The great New York filmmaker was also a great teacher of his craft.
Who comes to mind when you try to think of the best New York-bred filmmaker? Martin Scorsese? Spike Lee? But what about the great Sidney Lumet, an iconic New York City director who often used the city streets as his personal film set?
With at least 36 films to his name, it’s easy to say Lumet should be recognized as the filmmaking "King of New York." His career, filled with moviemaking and television productions, spanned 55 years. His first feature, 12 Angry Men, garnered three Oscar nominations and won the prestigious Golden Bear award at the Berlin Film Festival, and one of my favorite films of his, SERPICO starring Al Pacino, was nominated for two Oscars.
When I was an intern at No Film School, it dawned on me that there were no articles specifically dedicated to Lumet. He would pop up in a video essay here and there, but no single piece focused on him as an auteur and the knowledge he could share with filmmakers. To rectify this, I've compiled a few pieces of advice by the man himself, most taken from his wonderful book, Making Movies.
1. Start from the inside out
Determine what your movie is about. Find its theme. According to Lumet, this will affect how a film is cast, edited, shot, and scored. Early in the book, he notes, “There’s a reason some directors can make first-rate movies and others never will. But all we can do is prepare the groundwork that allows for the “lucky accidents” that make a first-rate movie happen.” The best place to start in trying to make a success would be to understand what your movie is about and dive in deep into the other elements.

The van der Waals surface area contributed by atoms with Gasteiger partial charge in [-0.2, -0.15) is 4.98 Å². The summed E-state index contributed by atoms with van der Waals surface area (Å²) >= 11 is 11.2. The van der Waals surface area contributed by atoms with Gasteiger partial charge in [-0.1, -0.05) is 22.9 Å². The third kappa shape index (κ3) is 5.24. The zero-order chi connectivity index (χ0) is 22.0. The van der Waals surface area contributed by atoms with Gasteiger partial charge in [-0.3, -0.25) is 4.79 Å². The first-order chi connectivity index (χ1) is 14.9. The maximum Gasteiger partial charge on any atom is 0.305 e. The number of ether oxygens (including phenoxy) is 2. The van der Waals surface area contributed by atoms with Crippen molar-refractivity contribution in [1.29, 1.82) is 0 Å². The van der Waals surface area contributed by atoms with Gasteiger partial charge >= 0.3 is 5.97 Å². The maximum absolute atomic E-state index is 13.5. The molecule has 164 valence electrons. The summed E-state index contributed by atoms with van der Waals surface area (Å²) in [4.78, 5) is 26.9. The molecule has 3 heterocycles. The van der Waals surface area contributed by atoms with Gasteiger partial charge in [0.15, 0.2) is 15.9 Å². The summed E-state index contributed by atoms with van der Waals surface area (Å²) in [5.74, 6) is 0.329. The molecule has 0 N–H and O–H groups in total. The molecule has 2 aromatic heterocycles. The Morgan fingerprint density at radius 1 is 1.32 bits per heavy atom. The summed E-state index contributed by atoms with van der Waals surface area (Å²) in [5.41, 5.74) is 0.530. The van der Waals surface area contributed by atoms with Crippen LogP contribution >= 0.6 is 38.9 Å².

2. Direct your movie
If an opportunity to direct a feature film comes your way, Lumet encourages you to take it. I personally think that we sometimes put off directing our first feature film because of fears or uncertainty. We spend time learning as much as we can without ever really taking the first leap. Personally, my first feature film will be produced as soon as I fall in love with an idea and I write the script, which is the current phase I’m in. Those positive emotions are the ones we have to latch onto and move forward.
3. Preparation does not kill creativity
Rehearsal is a key component to any production, with Lumet remarking that he would rehearse for 2 weeks, feeling that the more rehearsed you were, the freer you would be to improvise on set. The quicker you can adapt to a new idea or problem, the better. The need to improvise is something that will usually happen on a film set anyway!
4. Key questions for the script
Without an idea, there’s no script, and without a script, there’s no film. Earlier I mentioned that you should determine what your movie will be about. Sidney Lumet says you must then go scene-by-scene and ask questions such as, “Does the scene contribute to the overall picture? If so, how does it do that? Does it contribute to the storyline?” If the movie is a drama, is the tension increasing? If it’s a comedy, is the movie getting funnier?"
5. Understand how your actors work
Your actors will turn to you for guidance. That’s why it's important for you both to understand each other at all times. While actors possess different techniques and methods used to enhance their craft, as a director, you will need to hone in on them. Lumet asks, “What stimulates them, what triggers their emotions? What annoys them? How’s their concentration? Do they have a technique? What method of acting do they use?”
I could go on for 100s of pieces-of-advice and still miss gems found in Lumet's book. This piece of literature actually starts with a preface of Lumet asking Akira Kurosawa about his framing decisions, and I wrote a cool article about Akira Kurosawa that you should check out if you’re a writer/director!
What's your favorite Sidney Lumet film? Have you read his book, Making Movies? Let us know in the comments below.